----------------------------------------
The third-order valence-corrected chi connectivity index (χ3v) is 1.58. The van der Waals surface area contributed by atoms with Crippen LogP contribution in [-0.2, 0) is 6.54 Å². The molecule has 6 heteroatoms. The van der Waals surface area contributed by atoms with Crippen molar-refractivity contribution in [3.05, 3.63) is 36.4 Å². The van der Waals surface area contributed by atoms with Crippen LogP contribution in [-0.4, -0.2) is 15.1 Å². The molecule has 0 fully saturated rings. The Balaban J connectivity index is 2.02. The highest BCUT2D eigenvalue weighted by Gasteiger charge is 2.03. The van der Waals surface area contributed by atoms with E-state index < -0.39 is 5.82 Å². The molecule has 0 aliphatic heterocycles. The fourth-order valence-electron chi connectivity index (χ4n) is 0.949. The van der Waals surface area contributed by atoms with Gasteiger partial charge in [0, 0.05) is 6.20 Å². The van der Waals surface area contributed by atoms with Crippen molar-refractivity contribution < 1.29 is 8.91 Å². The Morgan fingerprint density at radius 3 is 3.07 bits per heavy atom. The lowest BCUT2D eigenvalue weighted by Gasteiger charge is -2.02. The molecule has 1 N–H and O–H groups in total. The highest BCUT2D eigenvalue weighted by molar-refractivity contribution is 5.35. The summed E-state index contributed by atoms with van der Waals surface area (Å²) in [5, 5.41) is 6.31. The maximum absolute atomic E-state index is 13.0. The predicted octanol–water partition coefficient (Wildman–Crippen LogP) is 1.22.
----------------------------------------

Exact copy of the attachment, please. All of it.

The third-order valence-corrected chi connectivity index (χ3v) is 1.58. The van der Waals surface area contributed by atoms with Crippen LogP contribution in [-0.2, 0) is 6.54 Å². The molecule has 6 heteroatoms. The van der Waals surface area contributed by atoms with Crippen molar-refractivity contribution in [3.05, 3.63) is 36.4 Å². The van der Waals surface area contributed by atoms with Crippen LogP contribution in [-0.4, -0.2) is 15.1 Å². The molecule has 0 fully saturated rings. The Balaban J connectivity index is 2.02. The highest BCUT2D eigenvalue weighted by Gasteiger charge is 2.03. The van der Waals surface area contributed by atoms with E-state index < -0.39 is 5.82 Å². The molecule has 0 aliphatic heterocycles. The fourth-order valence-electron chi connectivity index (χ4n) is 0.949. The van der Waals surface area contributed by atoms with Gasteiger partial charge in [0, 0.05) is 6.20 Å². The van der Waals surface area contributed by atoms with Crippen molar-refractivity contribution < 1.29 is 8.91 Å². The Morgan fingerprint density at radius 3 is 3.07 bits per heavy atom. The lowest BCUT2D eigenvalue weighted by Gasteiger charge is -2.02. The molecule has 1 N–H and O–H groups in total. The highest BCUT2D eigenvalue weighted by molar-refractivity contribution is 5.35. The summed E-state index contributed by atoms with van der Waals surface area (Å²) in [5, 5.41) is 6.31. The maximum absolute atomic E-state index is 13.0. The predicted octanol–water partition coefficient (Wildman–Crippen LogP) is 1.22.